Everyone today has an opinion on how schools need to be run and how children need to be brought up. On one hand you have the average parents who believe they know what is good for the child and will go out of their way to intrude the process of schooling and force their opinions on the way schools are being run. This fact is highlighted by the change in philosophy with which schools are run these days, parents are customers and schools need to provide ‘Customer Satisfaction’.

The government on the other hand has in the recent past has gone over board with its innumerable recommendations and laws on education. Some of them seem very shallow and very little thought has gone into making of these laws. But the larger point is that the policy makers have education high up on their agenda and their interference will only grow in the days to come.

In addition the industry at large has taken cognizance of the failure of our educational system to provide the relevant workforce, their lobbying and pressure is one of the biggest reasons why the government is taking keen interest in education. Entrepreneurs or as we now call them ‘Edupreneurs’ is a buzz word in India and everyone is fuelled with an intent to change the educational system. The technology and IT revolution has given birth to several new models of disseminating formal education. Home schooling is being talked about quite frequently these days and with technology allowing

In a world of uncertainty I am certain about one thing and that is ‘Change’. Education will change in the coming decade much more than it has in the past two centuries. For most educators tough change means looking at improving our existing model of education, they are happy making modular improvements in the manner they run schools. I believe that adding infrastructure and training teachers is a very short-term solution, in the long term we must question the relevance of schooling itself. With the way things are changing around us I am not sure if the existing model of education will exist a few decades down the line.

Does this mean the extinction of schools as we know them today? When I look at the kind of people running schools, the quality of teachers and the quality of children coming out of our schools I am confident that schools are well on their way to self-destruction. My hope tough is that a new order will emerge which hopefully satisfies the educational needs of our future world till then we will have to live with a ‘Confused Educational System’.

I wish you a very Happy New Year 2013, I hope the coming year will bring ideas and innovations that will make schooling relevant in the years to come.

Dec 2012 – Too much confidence without depth!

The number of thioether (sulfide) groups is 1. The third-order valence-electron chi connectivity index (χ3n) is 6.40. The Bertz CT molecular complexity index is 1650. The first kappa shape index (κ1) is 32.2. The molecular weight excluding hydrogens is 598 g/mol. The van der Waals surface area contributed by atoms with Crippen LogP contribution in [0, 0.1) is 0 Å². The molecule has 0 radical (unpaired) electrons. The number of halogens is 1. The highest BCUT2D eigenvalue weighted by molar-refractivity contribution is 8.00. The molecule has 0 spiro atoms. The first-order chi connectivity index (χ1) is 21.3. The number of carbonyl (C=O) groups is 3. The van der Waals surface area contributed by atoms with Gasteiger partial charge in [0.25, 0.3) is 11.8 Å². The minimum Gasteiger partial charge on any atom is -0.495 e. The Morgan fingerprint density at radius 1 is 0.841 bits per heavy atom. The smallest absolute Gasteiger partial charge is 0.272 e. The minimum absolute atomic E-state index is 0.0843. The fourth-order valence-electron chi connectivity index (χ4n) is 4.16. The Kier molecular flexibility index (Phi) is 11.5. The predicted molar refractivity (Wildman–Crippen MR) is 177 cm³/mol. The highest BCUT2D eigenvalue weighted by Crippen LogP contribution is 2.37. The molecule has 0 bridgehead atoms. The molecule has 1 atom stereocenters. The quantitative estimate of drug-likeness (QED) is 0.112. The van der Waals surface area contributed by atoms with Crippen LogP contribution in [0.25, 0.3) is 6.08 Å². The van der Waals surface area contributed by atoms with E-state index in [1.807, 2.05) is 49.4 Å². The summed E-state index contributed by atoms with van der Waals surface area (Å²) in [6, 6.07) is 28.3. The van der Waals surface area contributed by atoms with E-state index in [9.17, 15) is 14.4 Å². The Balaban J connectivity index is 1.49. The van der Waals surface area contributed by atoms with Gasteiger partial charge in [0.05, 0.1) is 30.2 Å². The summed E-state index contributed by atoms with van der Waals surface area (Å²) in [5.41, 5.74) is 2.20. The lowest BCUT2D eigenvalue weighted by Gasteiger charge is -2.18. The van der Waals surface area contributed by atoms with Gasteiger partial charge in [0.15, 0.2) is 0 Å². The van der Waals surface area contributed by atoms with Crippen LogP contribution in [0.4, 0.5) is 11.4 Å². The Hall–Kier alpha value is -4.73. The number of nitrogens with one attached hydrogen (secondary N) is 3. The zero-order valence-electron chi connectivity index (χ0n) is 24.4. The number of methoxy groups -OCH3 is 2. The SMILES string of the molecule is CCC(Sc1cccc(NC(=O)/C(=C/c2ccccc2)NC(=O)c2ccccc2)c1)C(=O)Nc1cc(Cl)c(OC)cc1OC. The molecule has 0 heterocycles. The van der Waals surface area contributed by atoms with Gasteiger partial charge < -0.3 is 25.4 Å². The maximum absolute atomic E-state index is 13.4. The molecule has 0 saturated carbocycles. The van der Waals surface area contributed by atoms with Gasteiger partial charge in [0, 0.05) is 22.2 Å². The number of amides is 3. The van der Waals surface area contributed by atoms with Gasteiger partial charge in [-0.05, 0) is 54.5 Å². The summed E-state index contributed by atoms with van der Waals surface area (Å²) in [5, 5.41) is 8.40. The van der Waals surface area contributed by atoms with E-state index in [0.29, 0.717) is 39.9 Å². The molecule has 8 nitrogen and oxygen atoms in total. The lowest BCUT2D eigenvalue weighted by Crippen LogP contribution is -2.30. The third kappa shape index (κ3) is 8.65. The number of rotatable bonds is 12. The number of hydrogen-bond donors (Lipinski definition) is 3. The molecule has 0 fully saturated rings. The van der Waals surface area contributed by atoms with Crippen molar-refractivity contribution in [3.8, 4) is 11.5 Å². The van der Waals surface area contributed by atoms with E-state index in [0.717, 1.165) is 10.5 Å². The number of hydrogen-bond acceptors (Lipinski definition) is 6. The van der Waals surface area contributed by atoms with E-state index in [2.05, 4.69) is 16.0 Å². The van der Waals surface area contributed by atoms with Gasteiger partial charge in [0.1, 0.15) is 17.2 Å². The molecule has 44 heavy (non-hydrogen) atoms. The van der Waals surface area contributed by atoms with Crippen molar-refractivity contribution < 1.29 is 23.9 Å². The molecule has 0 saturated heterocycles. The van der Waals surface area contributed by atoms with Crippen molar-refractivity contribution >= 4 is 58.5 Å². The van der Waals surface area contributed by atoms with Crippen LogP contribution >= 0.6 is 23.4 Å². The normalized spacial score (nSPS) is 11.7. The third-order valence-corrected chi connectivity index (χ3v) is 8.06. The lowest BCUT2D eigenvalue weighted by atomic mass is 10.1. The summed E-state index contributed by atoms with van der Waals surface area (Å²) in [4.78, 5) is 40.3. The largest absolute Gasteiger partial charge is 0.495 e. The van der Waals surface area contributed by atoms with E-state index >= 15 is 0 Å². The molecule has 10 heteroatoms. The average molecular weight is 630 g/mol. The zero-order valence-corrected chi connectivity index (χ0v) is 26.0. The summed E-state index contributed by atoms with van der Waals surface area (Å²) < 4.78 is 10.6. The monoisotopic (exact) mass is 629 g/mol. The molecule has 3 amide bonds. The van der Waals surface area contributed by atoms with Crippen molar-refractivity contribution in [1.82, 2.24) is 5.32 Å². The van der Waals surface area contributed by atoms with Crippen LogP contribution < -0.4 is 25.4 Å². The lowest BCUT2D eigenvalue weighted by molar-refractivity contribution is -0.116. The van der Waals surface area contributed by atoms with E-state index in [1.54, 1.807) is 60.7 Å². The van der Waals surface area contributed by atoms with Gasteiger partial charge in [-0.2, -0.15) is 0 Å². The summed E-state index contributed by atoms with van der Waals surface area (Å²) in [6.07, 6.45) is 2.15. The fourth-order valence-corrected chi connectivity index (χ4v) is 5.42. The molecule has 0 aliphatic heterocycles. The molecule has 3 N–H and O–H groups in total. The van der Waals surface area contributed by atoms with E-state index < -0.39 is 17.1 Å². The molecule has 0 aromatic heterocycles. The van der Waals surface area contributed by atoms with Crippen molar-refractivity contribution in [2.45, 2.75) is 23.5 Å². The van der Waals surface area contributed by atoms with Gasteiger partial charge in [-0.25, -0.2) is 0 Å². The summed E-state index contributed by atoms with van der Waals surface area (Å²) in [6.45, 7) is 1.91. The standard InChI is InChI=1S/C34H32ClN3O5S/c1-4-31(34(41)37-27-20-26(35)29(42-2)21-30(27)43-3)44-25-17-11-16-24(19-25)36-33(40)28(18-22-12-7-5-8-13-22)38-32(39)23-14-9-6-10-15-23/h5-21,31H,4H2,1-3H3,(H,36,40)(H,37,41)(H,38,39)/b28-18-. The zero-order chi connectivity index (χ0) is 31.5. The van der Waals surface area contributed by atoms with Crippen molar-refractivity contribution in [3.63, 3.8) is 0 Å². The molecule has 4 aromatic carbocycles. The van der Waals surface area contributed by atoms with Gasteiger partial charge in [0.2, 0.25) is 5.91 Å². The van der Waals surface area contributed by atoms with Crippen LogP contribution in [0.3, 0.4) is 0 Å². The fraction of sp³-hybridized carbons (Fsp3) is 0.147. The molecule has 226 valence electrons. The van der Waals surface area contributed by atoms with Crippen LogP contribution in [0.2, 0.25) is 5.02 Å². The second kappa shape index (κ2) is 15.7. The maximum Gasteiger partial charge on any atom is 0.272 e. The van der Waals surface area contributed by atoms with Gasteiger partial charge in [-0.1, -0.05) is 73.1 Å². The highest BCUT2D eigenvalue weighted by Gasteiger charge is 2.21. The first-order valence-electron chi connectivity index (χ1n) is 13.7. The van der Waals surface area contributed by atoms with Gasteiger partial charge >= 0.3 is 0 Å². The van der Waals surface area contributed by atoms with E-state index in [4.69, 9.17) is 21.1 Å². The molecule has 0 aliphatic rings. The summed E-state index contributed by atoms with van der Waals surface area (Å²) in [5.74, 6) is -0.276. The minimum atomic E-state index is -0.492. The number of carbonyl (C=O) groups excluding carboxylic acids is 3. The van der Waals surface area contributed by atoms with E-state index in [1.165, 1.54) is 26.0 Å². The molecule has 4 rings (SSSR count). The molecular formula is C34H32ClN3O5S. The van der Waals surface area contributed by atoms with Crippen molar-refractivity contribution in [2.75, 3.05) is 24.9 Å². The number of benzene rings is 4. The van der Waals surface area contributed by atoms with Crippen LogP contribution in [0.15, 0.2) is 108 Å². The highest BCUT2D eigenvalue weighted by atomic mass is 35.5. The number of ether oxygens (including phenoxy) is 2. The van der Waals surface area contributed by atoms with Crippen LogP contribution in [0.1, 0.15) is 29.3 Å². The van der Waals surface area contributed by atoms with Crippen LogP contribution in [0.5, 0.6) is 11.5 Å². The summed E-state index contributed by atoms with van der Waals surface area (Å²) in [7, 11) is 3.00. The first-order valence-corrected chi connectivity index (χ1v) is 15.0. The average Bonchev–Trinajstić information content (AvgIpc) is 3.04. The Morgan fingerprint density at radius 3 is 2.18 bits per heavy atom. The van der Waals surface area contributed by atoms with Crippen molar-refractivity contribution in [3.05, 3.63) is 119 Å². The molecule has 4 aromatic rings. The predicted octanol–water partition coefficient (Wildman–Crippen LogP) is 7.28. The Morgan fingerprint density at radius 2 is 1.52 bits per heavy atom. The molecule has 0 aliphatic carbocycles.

I was recently hosting the Horlicks Wizkids event in Jaipur, during the finals of the personality contest a participant chose to perform a dance as part of his talent round. Having seen children dance for over a decade I have a fair idea of what dancing talent is and this boy’s dance was below average to be kind to his performance. During the question round I asked him a question – Were you happy with your dance performance? To my surprise he said he was very happy. I followed it up with another question – How much would you rate yourself on a scale of 10? To which he replied almost instantaneously “9 on 10”. I was taken aback by this answer not because of the confidence of the boy but because of the lack of self-awareness of the boy.

This incident typifies a symptom that I often seen in children these days, they have no idea about ‘self-evaluation’. Sadly it is not their fault at all, throughout their education they have been taught one thing very vehemently that evaluation has to be done by a teacher and the concept of self evaluation has never touched them. It is strange that on one hand we consciously boost their confidence levels but if that is not balanced by self-evaluation it could lead to some very interesting complications in future. Possibly the biggest asset that schools can equip children with is the skill of self evaluation.

The Mentor Conclave held recently in Bangalore had some amazing sessions with some outstanding speakers, I am outlining a few that left a strong impression on me.

Vasundhra Das the very successful singer and actor while speaking in a session titled “Creating Creative Minds” spoke at length about “Dreaming”. She highlighted how it was termed not good to do while she was growing up according to her parents and teachers and how she continued to dream inspite it all. She felt that the purpose of education should be to encourage children to dream.

Jinan a creative soul who has spent a large part of his life studying the cognitive damage that the present educational system does on children talked about how learning is a biological process, one has control over how much information they are exposed to but how much of learning happens no one has control over. Creating the right atmosphere should be the goal and learning will happen in the right setting.

Shallow Learning is what children these days delve into and they lack depth, a point that was highlighted by media personality Roshan Abbas. He insisted that if schools included theatre and art activities extensively they enable children to go deeper this is very important as the world in future will value people who can delve deeper to be innovative and creative.

The founder of Janaagraha Ramesh Ramanathan’s passionate plenary focussed on the lack civic engagement in our society and why it is imperative for schools to create engaged citizens. He elicited the success of the Bala Janaagraha program that teaches civic awareness to children of class 8 across schools in India.

Overall the Mentor Conclave was a very fruitful experience and we at Mentor Magazine would like to thank all the delegates and speakers who made it possible.